Starting a new Process from within a different Process

We have a Spring Boot Server application with the standard rest endpoints defined in Controller classes that call actions in Service classes.

When we invoke a method createProcessInstance to CREATE PROCESS A we

  • retrieve the latest process definition via a call that looks like

ProcessDefinition latestProcessDefinition = repositoryService.createProcessDefinitionQuery()

  • and then eventually we create the new instance by

    ProcessInstance processInstance =
    runtimeService.startProcessInstanceById(latestProcessDefinition.getId(), variables);

  • finally we retrieve the task (1st task in the new process) by

    TaskInfoQueryWrapper taskInfoQueryWrapper = new TaskInfoQueryWrapper(taskService.createTaskQuery());
    TaskInfo taskInfo =

This all works perfectly well when we call it from any point within our java services initiated via endpoint posts


when we call
the same method
from the same service to start a new PROCESS A
from a Delegate java class that is executing as part of a different deployed PROCESS B

the new PROESS A instance is created as expected, but there is no first task associated with it, the TaskInfo comes back from the query as null

Is there some sort of restriction or unexpected behavior when we trigger a new PROCESS A from a delegate invoked by PROCESS B ???


1 Like

Hey @amalyc,

One suggestion first, instead of fetching the latest process definition by key and then staring the process instance by definition id you can use runtimeService.startProcessInstanceByKey(key, variables) that would start the process definition with the latest version.

Back to the original problem. The way the persistence works in Flowable is that everything that has been started within the same CommandContext is flushed to the database after the closing of the CommandContext. In your case when you are calling it from your own service classes it works as starting a process instance creates a new CommandContext and closes it, which means everything has been flushed. However, when you are doing it from within a JavaDelegate then you are already in a CommandContext (the one from the currently running process), which means that nothing is flushed to the database yet and therefore the querying of the tasks doesn’t work (as the information is not in the DB yet).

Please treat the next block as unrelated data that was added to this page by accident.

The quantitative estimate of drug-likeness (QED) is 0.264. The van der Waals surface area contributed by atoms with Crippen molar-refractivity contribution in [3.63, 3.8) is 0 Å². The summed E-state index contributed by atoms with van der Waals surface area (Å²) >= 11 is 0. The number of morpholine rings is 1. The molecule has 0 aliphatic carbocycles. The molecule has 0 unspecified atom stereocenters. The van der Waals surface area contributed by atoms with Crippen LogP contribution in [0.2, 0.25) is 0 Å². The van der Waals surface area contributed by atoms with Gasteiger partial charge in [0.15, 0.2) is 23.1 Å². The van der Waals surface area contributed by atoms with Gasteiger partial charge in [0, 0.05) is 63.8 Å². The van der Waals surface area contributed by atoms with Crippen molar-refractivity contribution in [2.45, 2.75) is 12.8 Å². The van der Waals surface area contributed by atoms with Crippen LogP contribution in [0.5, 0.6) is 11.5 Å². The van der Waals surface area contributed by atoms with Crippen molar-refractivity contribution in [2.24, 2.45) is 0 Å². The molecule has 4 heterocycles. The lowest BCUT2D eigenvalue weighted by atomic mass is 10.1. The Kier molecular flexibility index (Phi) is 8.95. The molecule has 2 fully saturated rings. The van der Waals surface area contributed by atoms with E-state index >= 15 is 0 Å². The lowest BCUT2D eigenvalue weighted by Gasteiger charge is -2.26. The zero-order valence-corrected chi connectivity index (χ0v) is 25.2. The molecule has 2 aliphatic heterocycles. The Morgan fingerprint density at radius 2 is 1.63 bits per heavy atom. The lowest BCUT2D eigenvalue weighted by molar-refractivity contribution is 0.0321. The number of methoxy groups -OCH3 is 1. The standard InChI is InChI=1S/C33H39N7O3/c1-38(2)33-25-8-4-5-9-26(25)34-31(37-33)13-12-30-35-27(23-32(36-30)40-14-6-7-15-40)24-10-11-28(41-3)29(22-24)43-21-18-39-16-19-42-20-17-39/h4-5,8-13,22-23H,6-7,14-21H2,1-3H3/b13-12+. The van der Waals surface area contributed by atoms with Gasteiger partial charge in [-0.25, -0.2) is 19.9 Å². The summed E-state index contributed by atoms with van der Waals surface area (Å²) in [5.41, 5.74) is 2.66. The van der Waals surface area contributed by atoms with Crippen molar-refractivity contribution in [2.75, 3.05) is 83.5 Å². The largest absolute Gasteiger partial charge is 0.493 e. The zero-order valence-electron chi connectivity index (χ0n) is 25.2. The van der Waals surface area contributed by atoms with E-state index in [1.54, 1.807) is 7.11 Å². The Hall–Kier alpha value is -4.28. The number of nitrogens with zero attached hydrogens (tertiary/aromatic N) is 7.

There are multiple ways that you could achieve what you are looking for.

Use the TaskEntityManager

For your particular query you can use TaskEntityManager#findTasksByProcessInstanceId. This comes from the internal packages and in your delegate you can access it via CommandContextUtil#getTaskEntityManager(). There is one small caveat, this doesn’t work yet with the current entity cache, but we’ll fix it :slight_smile:

Highly advanced

There is another way, but I have to stress out this is highly advanced and should be used with extreme care. The way to do it would be to start the process instance in a fresh CommandContext via the ManagementService#executeCommand(CommandConfig, Command<?>).

ProcessInstance processInstance = managementService.executeCommand(new CommandConfig(false), commandContext -> runtimeService.startProcessInstanceByKey(key, variables))

// You can now retrieve the task

The reason why this works is that you are using a CommandConfig with explicitly disabled use of the CommandContext, this means that once the command you are executing is done you will have cache flashed to the DB and you can query it. The transaction is still propagated though, so if an exception happens after the starting of the process then everything will be rollbacked.


As I mentioned before the fix for the TaskEntityManager#findByProcessInstanceId has been done in this commit.

And a note for the CommandContextUtil it should be the one from the org.flowable.task.service.impl.util package.


Thanks very much. just before the holidays we implemented the "start the process instance in a fresh CommandContext " alternative for now (until we eventually move to the next flowable release) and it worked perfectly

1 Like